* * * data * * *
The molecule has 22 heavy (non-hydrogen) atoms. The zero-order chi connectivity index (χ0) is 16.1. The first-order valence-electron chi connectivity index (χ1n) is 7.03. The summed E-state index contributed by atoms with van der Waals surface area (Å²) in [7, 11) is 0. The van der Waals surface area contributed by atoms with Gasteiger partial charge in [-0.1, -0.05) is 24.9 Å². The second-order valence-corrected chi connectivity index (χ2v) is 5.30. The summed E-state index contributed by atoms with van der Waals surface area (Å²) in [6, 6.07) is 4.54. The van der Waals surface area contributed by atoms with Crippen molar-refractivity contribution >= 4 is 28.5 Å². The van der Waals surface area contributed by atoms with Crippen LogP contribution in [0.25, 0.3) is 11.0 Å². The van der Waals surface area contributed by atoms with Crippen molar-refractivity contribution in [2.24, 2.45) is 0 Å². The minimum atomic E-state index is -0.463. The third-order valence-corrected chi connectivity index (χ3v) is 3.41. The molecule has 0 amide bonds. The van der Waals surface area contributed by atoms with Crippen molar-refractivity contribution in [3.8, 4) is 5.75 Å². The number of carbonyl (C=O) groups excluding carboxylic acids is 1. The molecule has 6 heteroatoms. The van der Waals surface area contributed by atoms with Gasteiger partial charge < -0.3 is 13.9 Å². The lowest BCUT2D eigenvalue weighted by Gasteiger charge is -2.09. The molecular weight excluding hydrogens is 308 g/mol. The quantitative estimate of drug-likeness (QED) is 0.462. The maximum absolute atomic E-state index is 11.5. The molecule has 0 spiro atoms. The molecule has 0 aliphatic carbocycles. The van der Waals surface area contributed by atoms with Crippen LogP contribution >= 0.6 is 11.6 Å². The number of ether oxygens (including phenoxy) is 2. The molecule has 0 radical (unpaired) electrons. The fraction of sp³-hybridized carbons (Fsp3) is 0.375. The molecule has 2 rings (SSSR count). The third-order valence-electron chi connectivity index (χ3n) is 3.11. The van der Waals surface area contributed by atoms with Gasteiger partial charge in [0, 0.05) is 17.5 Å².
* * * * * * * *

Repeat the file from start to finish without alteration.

The molecule has 22 heavy (non-hydrogen) atoms. The zero-order chi connectivity index (χ0) is 16.1. The first-order valence-electron chi connectivity index (χ1n) is 7.03. The summed E-state index contributed by atoms with van der Waals surface area (Å²) in [7, 11) is 0. The van der Waals surface area contributed by atoms with Gasteiger partial charge in [-0.1, -0.05) is 24.9 Å². The second-order valence-corrected chi connectivity index (χ2v) is 5.30. The summed E-state index contributed by atoms with van der Waals surface area (Å²) in [6, 6.07) is 4.54. The van der Waals surface area contributed by atoms with Crippen molar-refractivity contribution >= 4 is 28.5 Å². The van der Waals surface area contributed by atoms with Crippen LogP contribution in [0.25, 0.3) is 11.0 Å². The van der Waals surface area contributed by atoms with Crippen molar-refractivity contribution in [2.24, 2.45) is 0 Å². The minimum atomic E-state index is -0.463. The third-order valence-corrected chi connectivity index (χ3v) is 3.41. The molecule has 0 amide bonds. The van der Waals surface area contributed by atoms with Crippen molar-refractivity contribution in [3.8, 4) is 5.75 Å². The number of carbonyl (C=O) groups excluding carboxylic acids is 1. The molecule has 6 heteroatoms. The van der Waals surface area contributed by atoms with Gasteiger partial charge < -0.3 is 13.9 Å². The lowest BCUT2D eigenvalue weighted by Gasteiger charge is -2.09. The molecular weight excluding hydrogens is 308 g/mol. The quantitative estimate of drug-likeness (QED) is 0.462. The maximum absolute atomic E-state index is 11.5. The molecule has 0 spiro atoms. The molecule has 0 aliphatic carbocycles. The van der Waals surface area contributed by atoms with Crippen LogP contribution >= 0.6 is 11.6 Å². The number of ether oxygens (including phenoxy) is 2. The molecule has 0 radical (unpaired) electrons. The fraction of sp³-hybridized carbons (Fsp3) is 0.375. The molecule has 2 rings (SSSR count). The third-order valence-electron chi connectivity index (χ3n) is 3.11. The van der Waals surface area contributed by atoms with Gasteiger partial charge in [0, 0.05) is 17.5 Å².